Prototype or Die! The Importance of Knowing

Emilio Varela | August 18, 2016 | Mobile Strategy

Among designers there’s a saying: “If a wireframe is worth a thousand words, a prototype is worth ten thousand.” Prototypes enable us to deliver quality products that provide an accurate, native app experience for clients. In the world of Enterprise Mobile, failing to prototype your application first can lead to uneducated business decisions, a poor user experience, wasted development time, or worse yet, complete failure. Prototyping ultimately saves money by allowing time for changes and revisions based on user feedback prior to coding the real deal app. Here, then, are the essentials of a few proto-types:

prototype

1. The Proof of Concept Prototype
The main purpose here is internal collaboration to determine which app direction makes the most sense without wasting a lot of time. The Proof of Concept Prototype can use low fidelity images that don’t represent final visuals—even wireframe screenshots. Or for this one you can even print the designs and simulate the prototype with paper.

2. The Logic Test Prototype
This prototype is for those who need to ensure there are no flaws in the final app’s logic or flow, so it is critical to validate and prototype the complete app before beginning production on the real deal. However, since design itself is not as much of a concern, this variety of prototype may also use low fidelity screens or may simply be prototyped on paper.

3. The Sell the Idea Prototype
How does a project fail before it’s even started? When the client has no idea what’s needed or even what’s possible. That’s when a prototype really shines. A simple prototype may be easily built that includes just a few main features in order to quickly demonstrate how it will positively impact business. Though it may be built without coding (say, by using a quickie prototype generator app like POP), this type of prototype should still use high res images and be functional, at least for a “happy path.” Though every feature doesn’t need to be built-out, users should be able to tap around and explore the app.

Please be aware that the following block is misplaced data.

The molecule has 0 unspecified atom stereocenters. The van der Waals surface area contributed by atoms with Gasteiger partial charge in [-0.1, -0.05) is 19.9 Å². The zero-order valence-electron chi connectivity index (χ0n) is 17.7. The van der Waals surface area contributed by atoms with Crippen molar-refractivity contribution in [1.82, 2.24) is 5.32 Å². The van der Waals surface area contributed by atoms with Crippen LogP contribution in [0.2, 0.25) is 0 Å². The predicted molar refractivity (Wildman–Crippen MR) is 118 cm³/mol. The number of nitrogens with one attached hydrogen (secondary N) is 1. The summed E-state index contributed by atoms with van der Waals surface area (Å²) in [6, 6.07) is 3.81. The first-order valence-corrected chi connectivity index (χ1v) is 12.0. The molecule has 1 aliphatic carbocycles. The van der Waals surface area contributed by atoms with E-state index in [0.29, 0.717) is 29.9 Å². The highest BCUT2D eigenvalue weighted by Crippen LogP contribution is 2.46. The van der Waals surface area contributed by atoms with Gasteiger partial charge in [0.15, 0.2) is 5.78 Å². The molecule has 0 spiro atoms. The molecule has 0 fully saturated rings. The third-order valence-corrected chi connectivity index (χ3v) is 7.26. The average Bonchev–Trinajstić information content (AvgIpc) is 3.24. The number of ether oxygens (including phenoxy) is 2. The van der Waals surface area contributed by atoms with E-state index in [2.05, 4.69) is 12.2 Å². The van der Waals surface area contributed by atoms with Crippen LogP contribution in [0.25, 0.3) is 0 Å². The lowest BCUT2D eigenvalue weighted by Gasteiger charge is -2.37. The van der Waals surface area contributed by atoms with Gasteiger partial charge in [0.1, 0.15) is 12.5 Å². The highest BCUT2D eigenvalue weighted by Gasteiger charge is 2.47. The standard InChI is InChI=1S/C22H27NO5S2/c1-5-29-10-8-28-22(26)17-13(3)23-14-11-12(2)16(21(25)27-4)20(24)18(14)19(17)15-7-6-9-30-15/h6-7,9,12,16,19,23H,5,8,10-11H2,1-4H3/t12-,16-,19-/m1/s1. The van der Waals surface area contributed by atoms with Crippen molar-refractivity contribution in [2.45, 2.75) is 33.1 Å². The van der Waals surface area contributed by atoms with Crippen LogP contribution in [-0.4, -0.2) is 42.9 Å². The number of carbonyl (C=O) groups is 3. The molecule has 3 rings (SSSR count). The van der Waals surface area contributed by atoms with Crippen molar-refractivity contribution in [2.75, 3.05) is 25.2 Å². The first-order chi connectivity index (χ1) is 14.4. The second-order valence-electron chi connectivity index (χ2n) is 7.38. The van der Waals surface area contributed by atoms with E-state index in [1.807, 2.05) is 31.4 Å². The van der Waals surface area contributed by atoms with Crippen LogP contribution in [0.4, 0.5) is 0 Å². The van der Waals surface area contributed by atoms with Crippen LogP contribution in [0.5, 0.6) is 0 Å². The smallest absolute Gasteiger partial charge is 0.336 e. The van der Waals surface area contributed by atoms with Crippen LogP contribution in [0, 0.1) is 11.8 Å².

prototype
4. The User Testing Prototype
This prototype begins with ideation and utilizes feedback from all involved parties to determine the most appropriate feature set and iterate through wireframes, navigation, and final design to produce a demo that shows off all the features and has enough polish to make the real product look attractive enough to the Business to begin building. This one should be a complete, fully functional, natively coded prototype that includes all the features and looks gorgeous. This is what you get when you signup for our Scoping and Prototype Kickstart.

Now that you have decided which prototype flavor is most appropriate for your project, how you should approach it? And what is the most effective process for compiling all the necessary information? Since prototyping is meant to foster quick decision-making while exploring different approaches to satisfy the app’s requirements, here’s a quick guide to assist in your presentation and feedback-gathering stages.